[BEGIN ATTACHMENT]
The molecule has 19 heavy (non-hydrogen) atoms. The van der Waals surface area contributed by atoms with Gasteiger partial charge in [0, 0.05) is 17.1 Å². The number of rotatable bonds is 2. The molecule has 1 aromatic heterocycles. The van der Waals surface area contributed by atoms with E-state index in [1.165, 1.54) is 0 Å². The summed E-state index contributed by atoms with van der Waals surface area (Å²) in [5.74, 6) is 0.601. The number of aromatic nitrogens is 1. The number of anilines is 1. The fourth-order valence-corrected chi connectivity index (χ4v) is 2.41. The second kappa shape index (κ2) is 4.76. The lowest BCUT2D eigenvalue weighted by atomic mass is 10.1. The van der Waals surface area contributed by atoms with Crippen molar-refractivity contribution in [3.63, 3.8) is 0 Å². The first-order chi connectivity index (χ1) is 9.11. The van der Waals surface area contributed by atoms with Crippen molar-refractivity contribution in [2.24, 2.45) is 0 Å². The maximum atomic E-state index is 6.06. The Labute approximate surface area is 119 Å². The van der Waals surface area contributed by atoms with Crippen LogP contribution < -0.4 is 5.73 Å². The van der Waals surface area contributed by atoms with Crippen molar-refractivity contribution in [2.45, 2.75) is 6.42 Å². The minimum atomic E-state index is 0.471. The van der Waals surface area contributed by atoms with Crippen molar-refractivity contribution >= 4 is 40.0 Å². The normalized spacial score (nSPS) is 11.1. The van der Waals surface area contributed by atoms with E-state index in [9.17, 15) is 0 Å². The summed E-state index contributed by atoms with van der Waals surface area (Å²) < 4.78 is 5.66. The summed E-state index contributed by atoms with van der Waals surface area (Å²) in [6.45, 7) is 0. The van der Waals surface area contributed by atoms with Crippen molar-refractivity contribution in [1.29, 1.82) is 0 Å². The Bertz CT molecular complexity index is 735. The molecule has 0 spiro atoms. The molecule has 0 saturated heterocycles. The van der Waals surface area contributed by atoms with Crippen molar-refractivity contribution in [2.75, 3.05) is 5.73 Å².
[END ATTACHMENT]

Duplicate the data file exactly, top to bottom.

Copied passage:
The molecule has 19 heavy (non-hydrogen) atoms. The van der Waals surface area contributed by atoms with Gasteiger partial charge in [0, 0.05) is 17.1 Å². The number of rotatable bonds is 2. The molecule has 1 aromatic heterocycles. The van der Waals surface area contributed by atoms with E-state index in [1.165, 1.54) is 0 Å². The summed E-state index contributed by atoms with van der Waals surface area (Å²) in [5.74, 6) is 0.601. The number of aromatic nitrogens is 1. The number of anilines is 1. The fourth-order valence-corrected chi connectivity index (χ4v) is 2.41. The second kappa shape index (κ2) is 4.76. The lowest BCUT2D eigenvalue weighted by atomic mass is 10.1. The van der Waals surface area contributed by atoms with Crippen molar-refractivity contribution in [3.63, 3.8) is 0 Å². The first-order chi connectivity index (χ1) is 9.11. The van der Waals surface area contributed by atoms with Crippen molar-refractivity contribution in [2.24, 2.45) is 0 Å². The maximum atomic E-state index is 6.06. The Labute approximate surface area is 119 Å². The van der Waals surface area contributed by atoms with Crippen LogP contribution < -0.4 is 5.73 Å². The van der Waals surface area contributed by atoms with Crippen molar-refractivity contribution in [2.45, 2.75) is 6.42 Å². The minimum atomic E-state index is 0.471. The van der Waals surface area contributed by atoms with Crippen molar-refractivity contribution >= 4 is 40.0 Å². The normalized spacial score (nSPS) is 11.1. The van der Waals surface area contributed by atoms with E-state index in [9.17, 15) is 0 Å². The summed E-state index contributed by atoms with van der Waals surface area (Å²) < 4.78 is 5.66. The summed E-state index contributed by atoms with van der Waals surface area (Å²) in [6.45, 7) is 0. The van der Waals surface area contributed by atoms with Crippen molar-refractivity contribution in [1.29, 1.82) is 0 Å². The Bertz CT molecular complexity index is 735. The molecule has 0 spiro atoms. The molecule has 0 saturated heterocycles. The van der Waals surface area contributed by atoms with Crippen molar-refractivity contribution in [2.75, 3.05) is 5.73 Å².